As every experienced merchant knows, buying merchandise from suppliers for resale to the public is not as simple as it seems.
Too often the price that the reseller pays depends upon how he defines his business. The law may require that two retailers purchasing the same quantities of a product and receiving exactly the same services (co-op ad dollars and the like) be charged the same for the purchase — but you’d be surprised what a difference a title can make.
Take the terms “retailer” and “builder,” for example. Over the years I’ve discovered in both the consumer electronics and home appliances businesses that buyers who call themselves builders often pay as much as 20 percent less for the same merchandise and services as the traditional dealer does.
As someone dedicated to fairness in the marketplace, this raises the question of how to put an end to such discriminatory practices. The response to my complaint to the Federal Trade Commission several years ago was that because “builders” and “retailers” are a different class of customer, price differences are perfectly legal.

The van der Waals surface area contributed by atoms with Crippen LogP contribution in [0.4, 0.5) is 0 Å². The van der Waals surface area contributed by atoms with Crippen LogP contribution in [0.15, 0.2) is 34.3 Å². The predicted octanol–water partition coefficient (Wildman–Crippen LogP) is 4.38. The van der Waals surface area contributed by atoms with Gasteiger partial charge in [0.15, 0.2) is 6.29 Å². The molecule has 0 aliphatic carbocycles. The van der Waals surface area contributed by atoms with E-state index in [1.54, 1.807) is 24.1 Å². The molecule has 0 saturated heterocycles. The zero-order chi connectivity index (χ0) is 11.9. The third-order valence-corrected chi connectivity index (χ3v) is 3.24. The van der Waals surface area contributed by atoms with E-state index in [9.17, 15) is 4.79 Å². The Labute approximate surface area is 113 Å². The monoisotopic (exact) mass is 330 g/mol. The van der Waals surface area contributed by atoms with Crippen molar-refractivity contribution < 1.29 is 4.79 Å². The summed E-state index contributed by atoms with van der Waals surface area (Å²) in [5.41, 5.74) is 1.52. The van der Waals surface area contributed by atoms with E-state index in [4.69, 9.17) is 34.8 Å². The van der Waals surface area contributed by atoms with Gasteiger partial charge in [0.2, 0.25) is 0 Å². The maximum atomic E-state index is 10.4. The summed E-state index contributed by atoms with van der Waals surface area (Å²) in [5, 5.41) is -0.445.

When it comes to dealing in kitchen or laundry appliances, or surround sound installations, differences in the way these two classes of trade do business remain unclear. Does this mean that to qualify for the lowest possible cost of goods a dealer should arrive at his supplier’s office dressed in overalls, accessorized with a hammer hanging from his hip? Perhaps it would also aid his negotiations if he shows up in a pickup truck rather than a car.
Surely this sort of discrimination does not apply to all suppliers. However, it is present often enough to make one wonder why there haven’t been more complaints from regular dealers. The answer, I’ve found, lies in the power of the brand franchises, for both products and stores, that most retailers view as a partnership between themselves and the manufacturers.
In addition, there are just enough suppliers who play by the rules so that dealers do have a choice with whom they do business.